QUITE SHORT, SOME LONGER, THAT MADE A LOT OF DIFFERENCE TO THE HISTORY
OF
POETRY IN ENGLISH,  BUT HE HAS BEEN DEAD FOR CLOSE TO FORTY YEARS AND HE
DOESN'T REALLY DESERVE ALL THE CRAP THAT YOU"RE HEAPING ON HIM HOUR
AFTER
HOUR---

SHAKESPEARE AND MILTON AND DONNE, OF COURSE, HAVE ENDURED MORE CRAP, BUT
THEY WERE GREATER POETS THAN ELIOT, SO THEY CAN TAKE MORE CRAP BEING
HEAPED
UPON THEM--

Jacek Niecko
Washington DC
----- Original Message -----
From: "Nancy Gish" <[log in to unmask]>
To: <[log in to unmask]>
Sent: Monday, May 19, 2003 2:13 PM
Subject: Re: Journey of the Magi


> I think we must agree to disagree.  I do not share at all the idea
that
> grammar or spelling are simply "niceties" or that they are separate
from
> clarity, thought, or conceptualization.  I think that one of the most
serious
> reasons students have trouble writing is that sentence-level writing
has
> been tracked into simplistic notions of rules and disconnected from
both
> genuine expression and genuine communication.
> Nancy
>
>
> Date sent:              Mon, 19 May 2003 18:25:06 +0100
> Send reply to:          "T. S. Eliot Discussion forum."
<[log in to unmask]>
> From:                   George Carless <[log in to unmask]>
> Subject:                Re: Journey of the Magi
> To:                     [log in to unmask]
>
> > As I am guilty of quoting Eliot from memory without checking the
source,
> > as Marcia pointed out, and therefore misquoting, I am not in a
position
> > to be pedantic about this.  But I disagree completely with the idea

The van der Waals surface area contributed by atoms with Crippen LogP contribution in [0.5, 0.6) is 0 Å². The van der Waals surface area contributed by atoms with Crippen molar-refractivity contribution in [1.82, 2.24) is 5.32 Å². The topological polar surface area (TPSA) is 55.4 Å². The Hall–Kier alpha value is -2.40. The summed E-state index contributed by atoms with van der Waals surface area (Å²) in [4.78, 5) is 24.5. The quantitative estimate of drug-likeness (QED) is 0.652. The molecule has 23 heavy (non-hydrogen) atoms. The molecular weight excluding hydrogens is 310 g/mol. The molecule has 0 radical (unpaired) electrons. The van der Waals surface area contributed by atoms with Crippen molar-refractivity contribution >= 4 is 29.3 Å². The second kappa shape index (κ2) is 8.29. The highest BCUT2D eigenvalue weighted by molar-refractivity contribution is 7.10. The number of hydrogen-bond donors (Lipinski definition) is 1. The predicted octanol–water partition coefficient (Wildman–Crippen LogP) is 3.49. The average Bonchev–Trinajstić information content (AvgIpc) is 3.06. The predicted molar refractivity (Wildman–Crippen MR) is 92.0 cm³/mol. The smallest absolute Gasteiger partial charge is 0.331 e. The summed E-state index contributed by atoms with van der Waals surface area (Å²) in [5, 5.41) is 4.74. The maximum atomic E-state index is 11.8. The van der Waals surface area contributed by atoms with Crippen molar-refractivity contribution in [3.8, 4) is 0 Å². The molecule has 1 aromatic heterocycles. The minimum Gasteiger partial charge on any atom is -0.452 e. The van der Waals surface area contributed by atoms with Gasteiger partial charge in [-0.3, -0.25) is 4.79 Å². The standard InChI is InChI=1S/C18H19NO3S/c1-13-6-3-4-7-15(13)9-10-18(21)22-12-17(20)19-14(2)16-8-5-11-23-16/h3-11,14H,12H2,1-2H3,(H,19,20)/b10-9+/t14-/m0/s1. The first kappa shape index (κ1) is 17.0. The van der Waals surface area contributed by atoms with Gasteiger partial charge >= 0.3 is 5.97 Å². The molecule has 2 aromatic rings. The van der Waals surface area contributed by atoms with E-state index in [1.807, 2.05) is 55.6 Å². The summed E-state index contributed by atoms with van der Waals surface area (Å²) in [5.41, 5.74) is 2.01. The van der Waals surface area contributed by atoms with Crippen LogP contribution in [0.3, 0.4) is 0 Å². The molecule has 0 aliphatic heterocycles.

that
> > the way email evokes slippage is a good thing.  I think when people
are
> > having a conversation, they do think and take care, and I think
writing
> > always needs to be treated with care even to seem like a
conversation.
> > I agree about mean-spirited challenges to others, but that is quite
> > different from agreeing that fast typing without much attention is a
> > good thing.  Why is it good?  It let me misquote and so quite
> > misrepresent Eliot's care, though that was my interest.  So I won't
> > quote again without checking or making clear that I am paraphrasing
from
> > memory.  Love of language is not pedantry.
>
> No, it's not.  But too much worry about such things as incorrect
spellings
> or the niceties of grammatical usage can get in the way of
constructive
> discussion.  There's a difference between exercising care when
writing,
> and setting out to play the grammar nazi for everyone else's posts,
and
> I'd emphasize again that I'm *not* merely saying "attention to
language
> doesn't matter", but rather that I think it serves us all better when
> people spend their energy in -- fancy this -- discussing Eliot or his
> criticism or his poetry, rather than in nit-picking for others.  And I
> would generally say that lively discussion, even if not always
technically
> perfect, is more rewarding than an atmosphere in which some people may
> lack confidence in posting lest they be gunned down by a resident
grammar
> nazi/troll/etc.
>
> And, ultimately, language should serve us, and not the other way
around. I
> think that if someone's meaning is unclear then it's fair and right to
ask
> -- politely -- for explication.  But often the tendency seems towards
the
> anal-retentive.. and most often (as always tends to be the case) the
> greatest culprits are those who in fact have the least to really say.
>
> --George